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While we are on the subject – the subject being a severe lack of cynicism – we turn to a man who should know better. It’s Bill Gross we are talking about.

Mr Gross is grousing too. But his beef is not with Obamacare. It’s with the unequal distribution of wealth. Doing so, he joins a long list of luminaries, beginning with Pope Francis (who was named Time’s ‘Man of the Year’ partly as a result) and including Barack Obama to Warren Buffett and many others.

Search the list as closely as you want. You won’t find our name. It’s none of our business how much wealth other people have. We let the chips fall where they may. We’ll take what we can get without complaint. On the other hand, it bugs us when other people think they have the right to decide how many chips we get.

Are you still with us, dear reader? Mr Gross wants the same US Congress that imposed Obamacare on us to also impose a higher tax rate. Why? The higher taxes on capital gains will help solve the problem of unequal wealth.

Nobody knows for sure why the rich have gotten so much richer. Several reasons have been suggested. Tyler Cowen, for example, says the US economy has become a “hyper-meritocracy” that – like professional baseball – rewards a few star pitchers and treats everyone else like dime-a-dozen batboys.

Maybe he’s right, but instead of theorising let’s just follow the money. We will see that a big part of the reason why the rich are so rich is that the feds made them that way. Rather than let the chips fall where they may, the government put the chips where it wanted them – in the pockets of their rich neighbours, supporters and grateful future employers.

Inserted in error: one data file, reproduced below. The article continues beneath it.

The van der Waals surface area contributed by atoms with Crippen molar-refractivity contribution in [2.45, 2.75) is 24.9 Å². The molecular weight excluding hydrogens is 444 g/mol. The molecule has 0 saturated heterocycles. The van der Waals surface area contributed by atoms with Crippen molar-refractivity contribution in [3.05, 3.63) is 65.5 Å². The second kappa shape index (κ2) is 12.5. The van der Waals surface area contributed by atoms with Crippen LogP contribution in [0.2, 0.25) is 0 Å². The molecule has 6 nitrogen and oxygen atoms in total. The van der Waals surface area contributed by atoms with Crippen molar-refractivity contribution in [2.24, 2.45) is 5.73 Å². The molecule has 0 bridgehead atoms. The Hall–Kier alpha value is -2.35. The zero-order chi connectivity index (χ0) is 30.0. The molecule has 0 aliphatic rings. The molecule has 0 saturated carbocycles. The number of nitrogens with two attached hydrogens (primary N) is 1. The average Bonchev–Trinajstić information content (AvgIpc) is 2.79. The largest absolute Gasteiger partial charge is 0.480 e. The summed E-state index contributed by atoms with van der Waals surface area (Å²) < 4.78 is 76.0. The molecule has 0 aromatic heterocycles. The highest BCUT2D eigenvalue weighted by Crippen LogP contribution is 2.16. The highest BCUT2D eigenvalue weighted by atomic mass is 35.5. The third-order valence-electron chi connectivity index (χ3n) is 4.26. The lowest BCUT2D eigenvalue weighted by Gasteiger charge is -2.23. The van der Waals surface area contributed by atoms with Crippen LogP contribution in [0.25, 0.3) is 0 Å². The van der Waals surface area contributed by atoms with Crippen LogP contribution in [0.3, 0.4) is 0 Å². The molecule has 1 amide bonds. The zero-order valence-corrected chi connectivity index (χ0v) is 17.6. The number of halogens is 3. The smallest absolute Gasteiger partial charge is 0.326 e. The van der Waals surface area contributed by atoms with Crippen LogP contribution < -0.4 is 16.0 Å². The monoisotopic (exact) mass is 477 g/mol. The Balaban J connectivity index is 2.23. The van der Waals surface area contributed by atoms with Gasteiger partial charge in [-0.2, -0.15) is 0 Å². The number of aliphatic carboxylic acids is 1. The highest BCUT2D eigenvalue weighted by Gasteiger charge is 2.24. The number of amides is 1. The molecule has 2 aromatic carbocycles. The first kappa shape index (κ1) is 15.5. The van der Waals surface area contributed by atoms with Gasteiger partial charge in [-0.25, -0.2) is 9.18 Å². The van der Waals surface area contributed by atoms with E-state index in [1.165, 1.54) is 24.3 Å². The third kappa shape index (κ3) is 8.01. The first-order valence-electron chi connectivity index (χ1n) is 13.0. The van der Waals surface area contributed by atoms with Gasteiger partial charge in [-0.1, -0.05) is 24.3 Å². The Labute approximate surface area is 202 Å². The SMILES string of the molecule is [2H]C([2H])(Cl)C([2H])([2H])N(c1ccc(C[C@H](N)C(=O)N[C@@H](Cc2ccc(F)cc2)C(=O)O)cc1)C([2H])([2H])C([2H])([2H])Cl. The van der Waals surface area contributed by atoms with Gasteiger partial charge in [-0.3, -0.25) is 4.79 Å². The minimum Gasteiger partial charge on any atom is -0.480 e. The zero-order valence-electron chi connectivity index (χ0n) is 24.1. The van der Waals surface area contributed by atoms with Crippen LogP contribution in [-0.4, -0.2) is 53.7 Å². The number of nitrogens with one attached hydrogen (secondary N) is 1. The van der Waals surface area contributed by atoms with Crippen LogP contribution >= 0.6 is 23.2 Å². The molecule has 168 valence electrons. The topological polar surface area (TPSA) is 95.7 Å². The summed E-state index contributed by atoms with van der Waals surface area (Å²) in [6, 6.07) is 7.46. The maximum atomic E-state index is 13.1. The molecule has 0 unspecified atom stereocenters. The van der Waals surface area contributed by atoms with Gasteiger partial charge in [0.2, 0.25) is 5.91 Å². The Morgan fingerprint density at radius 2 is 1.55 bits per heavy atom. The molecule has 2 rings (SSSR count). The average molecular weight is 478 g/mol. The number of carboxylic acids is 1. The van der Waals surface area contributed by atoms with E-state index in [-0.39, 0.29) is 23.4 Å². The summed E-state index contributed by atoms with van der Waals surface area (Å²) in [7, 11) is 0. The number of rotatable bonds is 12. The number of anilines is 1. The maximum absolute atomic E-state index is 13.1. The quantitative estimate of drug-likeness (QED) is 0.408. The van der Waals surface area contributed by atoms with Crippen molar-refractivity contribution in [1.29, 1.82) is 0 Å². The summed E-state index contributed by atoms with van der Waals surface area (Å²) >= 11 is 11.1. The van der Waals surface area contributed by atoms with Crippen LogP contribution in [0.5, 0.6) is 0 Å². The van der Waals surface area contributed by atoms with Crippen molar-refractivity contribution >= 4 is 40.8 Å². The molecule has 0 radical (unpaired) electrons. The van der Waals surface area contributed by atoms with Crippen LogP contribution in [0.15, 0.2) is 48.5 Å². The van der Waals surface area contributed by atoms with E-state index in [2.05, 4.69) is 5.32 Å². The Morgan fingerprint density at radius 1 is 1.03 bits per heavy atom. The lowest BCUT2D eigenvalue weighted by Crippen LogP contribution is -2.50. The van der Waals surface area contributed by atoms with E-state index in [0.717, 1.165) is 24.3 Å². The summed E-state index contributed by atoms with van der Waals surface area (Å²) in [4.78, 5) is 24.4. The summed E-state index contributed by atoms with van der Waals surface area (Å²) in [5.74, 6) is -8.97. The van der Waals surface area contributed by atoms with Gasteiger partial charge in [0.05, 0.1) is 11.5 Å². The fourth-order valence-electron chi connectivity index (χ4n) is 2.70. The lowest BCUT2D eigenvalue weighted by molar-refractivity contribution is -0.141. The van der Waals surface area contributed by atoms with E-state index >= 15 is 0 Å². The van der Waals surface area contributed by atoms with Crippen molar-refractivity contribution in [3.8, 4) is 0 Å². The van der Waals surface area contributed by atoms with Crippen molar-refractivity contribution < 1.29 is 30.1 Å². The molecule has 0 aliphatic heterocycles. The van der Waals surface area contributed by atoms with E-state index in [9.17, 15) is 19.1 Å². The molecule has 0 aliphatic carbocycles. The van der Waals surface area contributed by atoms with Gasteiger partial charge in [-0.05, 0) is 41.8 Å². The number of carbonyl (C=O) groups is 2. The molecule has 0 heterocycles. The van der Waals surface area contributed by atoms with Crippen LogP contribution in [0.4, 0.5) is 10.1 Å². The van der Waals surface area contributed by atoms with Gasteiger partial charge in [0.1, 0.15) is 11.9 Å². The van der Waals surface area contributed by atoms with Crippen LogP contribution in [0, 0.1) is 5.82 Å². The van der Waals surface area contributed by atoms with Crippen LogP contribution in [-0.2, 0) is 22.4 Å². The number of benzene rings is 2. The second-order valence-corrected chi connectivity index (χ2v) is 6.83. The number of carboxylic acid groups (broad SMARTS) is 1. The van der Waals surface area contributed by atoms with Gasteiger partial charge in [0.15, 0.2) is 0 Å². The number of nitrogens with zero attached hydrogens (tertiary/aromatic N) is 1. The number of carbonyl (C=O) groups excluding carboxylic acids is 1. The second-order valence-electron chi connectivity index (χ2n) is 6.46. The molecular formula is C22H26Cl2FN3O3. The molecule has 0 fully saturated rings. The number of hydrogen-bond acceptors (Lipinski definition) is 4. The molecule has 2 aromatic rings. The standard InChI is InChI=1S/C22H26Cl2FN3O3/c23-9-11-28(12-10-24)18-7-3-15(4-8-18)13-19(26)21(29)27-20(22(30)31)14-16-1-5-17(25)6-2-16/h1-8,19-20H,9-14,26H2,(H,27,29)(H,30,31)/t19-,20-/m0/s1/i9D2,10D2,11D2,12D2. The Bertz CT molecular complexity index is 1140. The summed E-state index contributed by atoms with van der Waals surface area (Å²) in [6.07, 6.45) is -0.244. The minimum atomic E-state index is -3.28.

Here’s how it worked: the Fed has jacked up the stock market with quantitative easing (QE) and zero interest-rate policy (Zirp). The total value of that jack-up – from a low below 7,000 on the Dow to a high over 15,000 – was about $8trn. And that’s just the stock market. In the bond market, too, it’s been Christmas almost every day for the last 30 years!

Who got the money? The poor? Oh, dear reader, you make us laugh.

Mr Gross could use a cynicism supplement. The poor naïf thinks that the same folks who pushed the chips where they wanted them will now push them to where he thinks they ought to be – using the tax code to redress the perverse effects of their other policies.

Or else he’s much more cynical that even we can imagine. He runs Pimco, the largest bond fund in the world. Perhaps he has done the maths. The feds boost asset prices by, say, $10trn (including bonds and real estate). Then, maybe the capital gains rate goes up. Say it goes up 20 percentage points! Maybe that would get the Pope off their backs. And they’d still be ahead $6.5trn.

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One Response

  1. 16/12/2013, Subsidiser wrote

    What, Bill, “Nobody knows for sure why the rich have gotten so much richer?”. This is the easiest question to answer I have ever had! Here in the UK, it has been the practice, not only by Business but also the Unions to keep the pecking in the perceived right order. Meaning that an annual cost of living award of, say, 6 per cent, 4 per cent, 2 per cent, whatever, were applied across the whole employment spectrum. Now then, a 4 per cent rise gave a person on wages totalling 10 grand gave a rise of 400 pounds sterling and a person on 50 grand was awarded a rise of 2000 pounds. Do this year on year for the past 50 years and where do we stand now? CEO’s on millions per annum, lower working class on or below the breadline. Simples, as the sensible meercat would say. But what to do, the rich have no sense of restraint or conscience so you can leave them out, but it must be done soon, ere a revolution.